Earlier Thursday, Johny Joseph, chief secretary of the state of Maharashtra — of which Mumbai is the capital — said two women and a child were seen escaping from the building. CNN-IBN reporter Raksha Shetty also said three hostages escaped — apparently a caretaker, a cook and a child.
Haaretz, the Israeli newspaper, reported later that Sandra Samuel — a cook for the center who had barricaded herself in a room in the house — said she grabbed Holtzberg’s 2-year-old son and fled the building with another person.
“I just grabbed the baby and ran out,” Samuel told Haaretz.
The death toll from the series of coordinated attacks was at 125, including at least six foreigners, the director-general of police’s office said. Fourteen police were among the dead. In all, some 327 people were wounded.
In a nationally televised address on Thursday, Indian Prime Minister Manmohan Singh said the attackers were foreigners, but he did not say where he believed they were from.
“The well-planned and very orchestrated attacks, probably with external linkages, were intended to create a sense of panic by choosing high-profile targets and indiscriminately killing innocent foreigners,” Singh said.
“It is evident that the group which carried out these attacks, based outside the country, had come with single-minded determination to create havoc in the financial capital of the country,” he added.
British Foreign Secretary David Miliband said Thursday that a team of British foreign office officials and metropolitan police had arrived in Mumbai. “The most important function is obviously a consular function — to identify all the British victims, to liaise with all of the victims — some of whom may still be trapped in the hotels — and also ensure on the police side, that all expertise is offered to the Indian authorities,” he said.
The identity of the attackers remained a mystery. CNN-IBN quoted police sources as saying they believed there were some 26 gunmen, most of them young.
State media Press Trust of India, citing Union Cabinet Minister Kapil Sibal, reported the gunmen had worked for months to prepare, even setting up “control rooms” in the two luxury hotels that were targeted.
Officially, the Indian authorities were saying no one had claimed responsibility, although the Deccan mujahideen took credit in e-mails sent to several Indian news outlets.
Deccan refers to the Deccan Plateau that makes up the majority of the southern part of the country. “Deccan” is an Anglicized form of “dakkhin,” which means south.
Mujahideen translates into “those engaged in the struggle for jihad.” While “jihad” in Islam can mean any endeavor that requires dedication, the term has taken on a militant tone in recent years.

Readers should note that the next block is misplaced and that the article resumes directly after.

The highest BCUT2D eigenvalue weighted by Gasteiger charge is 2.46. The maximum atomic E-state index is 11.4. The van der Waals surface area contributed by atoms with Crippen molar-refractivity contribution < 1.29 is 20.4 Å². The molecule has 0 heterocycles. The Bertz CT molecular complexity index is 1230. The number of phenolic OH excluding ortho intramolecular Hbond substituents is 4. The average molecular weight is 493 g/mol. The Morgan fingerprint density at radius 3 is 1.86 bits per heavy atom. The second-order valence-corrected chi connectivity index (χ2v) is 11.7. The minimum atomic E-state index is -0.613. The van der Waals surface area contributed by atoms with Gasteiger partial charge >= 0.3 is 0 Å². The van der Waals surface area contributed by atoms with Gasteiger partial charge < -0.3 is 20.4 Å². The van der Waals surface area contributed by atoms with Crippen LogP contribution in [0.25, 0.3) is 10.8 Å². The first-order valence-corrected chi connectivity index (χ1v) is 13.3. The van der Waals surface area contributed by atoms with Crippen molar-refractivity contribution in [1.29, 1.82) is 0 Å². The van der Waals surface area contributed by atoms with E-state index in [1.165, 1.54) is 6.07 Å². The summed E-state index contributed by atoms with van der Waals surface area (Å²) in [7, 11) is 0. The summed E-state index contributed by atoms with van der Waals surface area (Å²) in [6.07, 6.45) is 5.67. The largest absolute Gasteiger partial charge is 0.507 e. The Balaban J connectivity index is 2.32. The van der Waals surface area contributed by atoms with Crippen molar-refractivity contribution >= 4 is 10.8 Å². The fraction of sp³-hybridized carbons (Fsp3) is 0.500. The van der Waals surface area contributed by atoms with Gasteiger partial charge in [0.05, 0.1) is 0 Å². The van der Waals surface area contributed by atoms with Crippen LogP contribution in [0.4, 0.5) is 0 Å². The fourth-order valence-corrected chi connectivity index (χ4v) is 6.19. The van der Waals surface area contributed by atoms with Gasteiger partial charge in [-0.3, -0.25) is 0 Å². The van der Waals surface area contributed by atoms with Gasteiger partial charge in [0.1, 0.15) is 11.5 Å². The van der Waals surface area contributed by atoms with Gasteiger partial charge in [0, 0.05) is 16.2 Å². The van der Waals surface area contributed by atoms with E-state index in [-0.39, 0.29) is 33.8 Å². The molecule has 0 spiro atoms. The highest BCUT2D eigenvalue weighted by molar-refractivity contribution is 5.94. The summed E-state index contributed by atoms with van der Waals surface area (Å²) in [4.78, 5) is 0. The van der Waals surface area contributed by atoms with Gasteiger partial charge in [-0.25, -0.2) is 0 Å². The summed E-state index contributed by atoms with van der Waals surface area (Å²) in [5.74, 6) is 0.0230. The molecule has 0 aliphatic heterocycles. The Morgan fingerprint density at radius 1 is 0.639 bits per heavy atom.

Police say the attackers came by boats to the waterfront near the Gateway of India monument.
Nine suspects have been arrested in connection with the attacks, and seven are fishermen, police said. Police also found a boat loaded with explosives near the Taj Mahal, also located on the waterfront.
The gunmen hijacked cars — including a police van — and split into at least three groups to carry out the attacks, police said.
One group headed toward the Cafe Leopold, a popular hangout for Western tourists, firing indiscriminately at passers-by on the street. They then opened fire and lobbed grenades at the Chhatrapati Shivaji Terminus railway station, a Victorian building.
As police rushed to the scene of the attacks, gunmen attacked the Cama Hospital.
Two other groups attacked the Oberoi and Taj Mahal, police said.
The Indian navy, stepping up patrols on the country’s western coast after the attack, was questioning the crew of the MV Alpha, a ship they detained with the help of the Indian coast guard, British authorities said. The authorities said they believe the attacks originated from this ship, which they believe is from Karachi, Pakistan.
The British authorities also said three speedboats — carrying weapons and militants — traveled along the Indian coast from the ship to Mumbai and launched the attack.
However, Karachi police said have no evidence the attackers departed from their city, Waseem Ahmad, the police chief, said.
Earlier, the Indian coast guard and navy were also searching for a small boat in the Arabian Sea, officials said.
Interpol announced Thursday that it would send a delegation led by its secretary general to India to meet with senior law enforcement officials here.
“When such coordinated and planned terrorist attacks are carried out against international targets and when a country’s head of government states there are suspected ‘external linkages’, the police in the country concerned require international assistance,” said Interpol’s Secretary General Ronald K. Noble.
In July, a series of synchronized bomb blasts in the western Indian city of Ahmedabad left 49 dead and more than 100 wounded, police said.